Thanks also for your comment about Hasan. It's definitely important to talk about the many different faces of Islam - not just the most troubling/violent individuals or groups. When something like Fort Hood or 9-11 happens, the vast majority of Muslims are horrified that such a thing might be done in the name of Islam, and many mosques and religious organizations swiftly and clearly condemn such acts.
NE Washington, D.C. : Wow. This young woman is amazing! I found it interesting that the impetus for her decision was her summer trip to Egypt. After spending some weeks in Cairo, I (as an American, black woman) noticed the side-glances and usually unwelcomed comments of the men on the streets. I at times inquired with women, both at work and strangers about the decision to wear and not wear a hijab. They all told me the same thing...it's between me and my God and my decision. I must say it was very cool to see the 'full face' of women in the restrooms around town as they freshened up on the privacy of the women's room, kind of like an exclusive society. Again, Bravo to Smara and her family for giving her the space to make up her own mind.
Tara Bahrampour: Thanks so much, NE Washington. How interesting that you had a similar experience to Smar when you were in Egypt. It is indeed a personal decision, but, like most sartorial decisions, it is also driven by trends. In many countries in the Middle East, including Egypt, fewer women wore hijab 30 years ago than they do today. When fewer women wear it, the pressure on those who don't becomes stronger.
And you're right, in countries where women cover in public there is definitely a rich "inner world" among women in private spaces.
Bethesda, Again: If you don't mind, if you look at her Facebook page she has listed celebrities who indeed cross (way over) the moral line. Which is why I wish you had chosen a more conservative young lady who follows Allah more intently. She doesn't represent the Muslim faith honorably.
Tara Bahrampour: Again, it depends on your definition of where the moral line is. For Smar and her family, her decisions have been comfortably within the moral line. For others, the moral line may be elsewhere. As for following Allah intently, again, there are many different ideas of how to do this, just as there are many different interpretations of how to follow Christ intently. The different versions aren't always in accord. The good thing about the US is that Muslims and followers of other religions are each free to decide what it means to them personally to follow their faith honorably.
Manassas Park, Va.: Tara, does your own early upbringing in Iran help you see this story more clearly? Is it addressed in your memoir?
Tara Bahrampour: Hi Manassas Park! My own early upbringing in Iran (till age 11) and subsequent move to the US might contribute to my ability to see or look for these stories. I can certainly identify with people who grow up between two cultures, and know it can be hard especially in the teenage years when one is trying to fit in with peers, forge an identity apart from the family, etc. But as for the particular issue of headscarf, it's not something I ever had to confront because we left Iran before the hijab was mandated there, and most of the women in my family did not cover.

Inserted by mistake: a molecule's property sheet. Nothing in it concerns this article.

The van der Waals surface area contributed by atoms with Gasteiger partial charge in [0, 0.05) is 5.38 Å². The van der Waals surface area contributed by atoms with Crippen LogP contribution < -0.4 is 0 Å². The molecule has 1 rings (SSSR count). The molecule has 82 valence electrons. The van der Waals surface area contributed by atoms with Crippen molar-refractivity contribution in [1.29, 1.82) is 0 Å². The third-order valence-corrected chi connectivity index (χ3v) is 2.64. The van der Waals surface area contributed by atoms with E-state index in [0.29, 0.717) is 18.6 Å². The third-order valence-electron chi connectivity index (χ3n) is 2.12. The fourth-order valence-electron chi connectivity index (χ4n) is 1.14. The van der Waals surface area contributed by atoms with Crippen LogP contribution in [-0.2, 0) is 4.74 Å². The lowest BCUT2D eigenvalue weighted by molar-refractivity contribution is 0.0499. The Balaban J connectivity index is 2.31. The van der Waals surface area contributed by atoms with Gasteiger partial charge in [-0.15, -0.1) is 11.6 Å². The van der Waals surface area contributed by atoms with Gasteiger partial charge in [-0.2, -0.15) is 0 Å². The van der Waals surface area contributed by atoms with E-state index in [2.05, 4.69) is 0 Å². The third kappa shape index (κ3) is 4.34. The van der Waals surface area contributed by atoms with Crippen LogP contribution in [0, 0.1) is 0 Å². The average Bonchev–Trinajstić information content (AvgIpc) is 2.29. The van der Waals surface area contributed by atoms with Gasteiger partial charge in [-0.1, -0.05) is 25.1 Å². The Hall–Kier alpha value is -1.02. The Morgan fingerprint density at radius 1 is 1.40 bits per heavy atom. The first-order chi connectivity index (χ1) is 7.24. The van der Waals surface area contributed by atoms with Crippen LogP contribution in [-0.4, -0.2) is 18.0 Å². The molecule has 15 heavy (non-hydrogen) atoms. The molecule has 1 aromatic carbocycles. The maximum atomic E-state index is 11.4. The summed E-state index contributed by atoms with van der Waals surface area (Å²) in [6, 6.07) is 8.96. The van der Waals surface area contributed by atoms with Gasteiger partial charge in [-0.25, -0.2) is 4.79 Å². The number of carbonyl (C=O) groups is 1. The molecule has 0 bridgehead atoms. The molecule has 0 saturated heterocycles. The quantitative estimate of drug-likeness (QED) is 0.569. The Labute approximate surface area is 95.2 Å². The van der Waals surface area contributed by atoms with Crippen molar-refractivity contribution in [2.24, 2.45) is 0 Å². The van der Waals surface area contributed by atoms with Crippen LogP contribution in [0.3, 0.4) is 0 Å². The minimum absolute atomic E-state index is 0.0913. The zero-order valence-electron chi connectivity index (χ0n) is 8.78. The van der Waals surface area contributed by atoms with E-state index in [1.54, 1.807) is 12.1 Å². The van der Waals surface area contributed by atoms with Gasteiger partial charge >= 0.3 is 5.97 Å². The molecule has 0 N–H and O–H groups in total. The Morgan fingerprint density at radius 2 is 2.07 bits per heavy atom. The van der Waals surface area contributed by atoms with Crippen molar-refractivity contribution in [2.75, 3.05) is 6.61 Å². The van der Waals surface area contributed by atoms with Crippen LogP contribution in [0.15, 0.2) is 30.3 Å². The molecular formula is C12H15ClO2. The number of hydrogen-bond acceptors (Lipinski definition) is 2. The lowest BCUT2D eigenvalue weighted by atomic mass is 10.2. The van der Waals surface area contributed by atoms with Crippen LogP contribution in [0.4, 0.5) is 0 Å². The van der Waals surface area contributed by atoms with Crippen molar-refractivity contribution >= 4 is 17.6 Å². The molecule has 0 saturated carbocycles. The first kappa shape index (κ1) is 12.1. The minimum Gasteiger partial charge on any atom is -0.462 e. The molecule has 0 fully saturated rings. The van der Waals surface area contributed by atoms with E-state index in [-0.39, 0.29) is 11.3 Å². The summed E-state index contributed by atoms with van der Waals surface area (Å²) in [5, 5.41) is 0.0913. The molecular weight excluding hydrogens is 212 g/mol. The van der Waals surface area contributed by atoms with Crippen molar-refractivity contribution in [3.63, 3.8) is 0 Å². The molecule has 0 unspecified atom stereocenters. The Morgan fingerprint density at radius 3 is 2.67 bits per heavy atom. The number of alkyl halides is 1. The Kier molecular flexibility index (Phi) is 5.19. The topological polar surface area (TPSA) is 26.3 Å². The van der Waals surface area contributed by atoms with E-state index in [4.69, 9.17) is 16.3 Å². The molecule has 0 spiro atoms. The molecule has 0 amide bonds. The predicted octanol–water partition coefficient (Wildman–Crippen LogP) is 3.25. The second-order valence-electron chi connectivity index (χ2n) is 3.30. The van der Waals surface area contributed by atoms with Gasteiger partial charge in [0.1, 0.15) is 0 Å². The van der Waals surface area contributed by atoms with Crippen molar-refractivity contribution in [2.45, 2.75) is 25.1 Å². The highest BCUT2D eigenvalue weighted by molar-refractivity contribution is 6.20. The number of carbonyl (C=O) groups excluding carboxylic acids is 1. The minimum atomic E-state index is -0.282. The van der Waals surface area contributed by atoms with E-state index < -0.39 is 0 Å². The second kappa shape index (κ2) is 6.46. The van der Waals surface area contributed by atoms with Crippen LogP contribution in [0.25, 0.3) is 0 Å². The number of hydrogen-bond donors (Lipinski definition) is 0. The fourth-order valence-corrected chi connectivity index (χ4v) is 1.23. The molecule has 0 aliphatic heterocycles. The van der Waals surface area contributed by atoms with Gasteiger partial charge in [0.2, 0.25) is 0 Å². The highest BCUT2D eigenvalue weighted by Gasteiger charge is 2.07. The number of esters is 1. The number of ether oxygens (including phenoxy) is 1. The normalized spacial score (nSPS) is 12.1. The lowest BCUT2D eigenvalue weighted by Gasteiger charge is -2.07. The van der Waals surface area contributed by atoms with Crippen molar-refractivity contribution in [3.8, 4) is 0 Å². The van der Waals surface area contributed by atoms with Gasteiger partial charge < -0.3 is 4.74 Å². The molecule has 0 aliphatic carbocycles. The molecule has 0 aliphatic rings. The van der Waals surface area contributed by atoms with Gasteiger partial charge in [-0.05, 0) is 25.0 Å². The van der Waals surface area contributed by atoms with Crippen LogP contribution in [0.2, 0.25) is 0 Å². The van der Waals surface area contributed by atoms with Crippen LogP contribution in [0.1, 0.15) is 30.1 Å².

washingtonpost.com: Boldly modest declaration of faith (Post, Nov. 15)
Herndon, Va.: I have a question about the scarf in general. If the goal is modesty why are the colors not mute tones? I see pink and other colors that would not usually be considered modest. Thank you so much for taking time to answer questions.
Tara Bahrampour: Again, the idea of modesty is really subjective. Is it color, pattern, tightness, length? There are so many interpretations of what is modest that it would be impossible to give a blanket answer to the question. I think in general teenagers tend to test a lot of different ways of being, including dress. The colors might be more muted if Smar were 30.
Columbia, Md.: Having grown up in Philadelphia which has a large Muslim population, seeing a child in elementary, middle or high school wearing their hair covered was never a big deal. If anything it sparked questions as to why but never anything discriminatory. Since Islam is constantly getting a bad reap from the media and many people who choose not to understand its true meaning, its good to see an article that displays Islam in a good light and also from a child's perspective. Hopefully this will help shine a good light on Islam and also educate others who know nothing about the religion.
Tara Bahrampour: Thank you, Columbia, I appreciate your comment. I do agree that Smar is a good "ambassador" because she is at the same time very passionate about her faith and also very much like any 13-yr-old in the US, regardless of faith. And she is happy to talk about her beliefs in an upfront way, which goes far in helping explain what she's doing to her peers and others.
Anonymous: First I would like to say I loved the article and impressed by Smar's faith and independence. Your article covered Smar and the topic thoughtfully.
As a woman who wears a hijab -- I willingly came to wearing the hijab as did all of the women I know who are "Covergirls". Through western eyes the hijab may seem oppressive but as for myself I found it liberating, I wish I had been as smart in the 8th grade.
Tara Bahrampour: Thank you so much for your comment. Smar is indeed ahead of many of her peers in coming to this on her own. I'm glad you had a good experience with it.
Anonymous: If I were to visit her home, would I be required to cover my head?
Tara Bahrampour: I can't answer that since I don't know if you are male or female.
Tara Bahrampour: Thank you all so much for your comments and insights - it's been great to have this discussion. I really appreciate you participating in this, and hope we'll be able to do more on similar subjects in the future. - Tara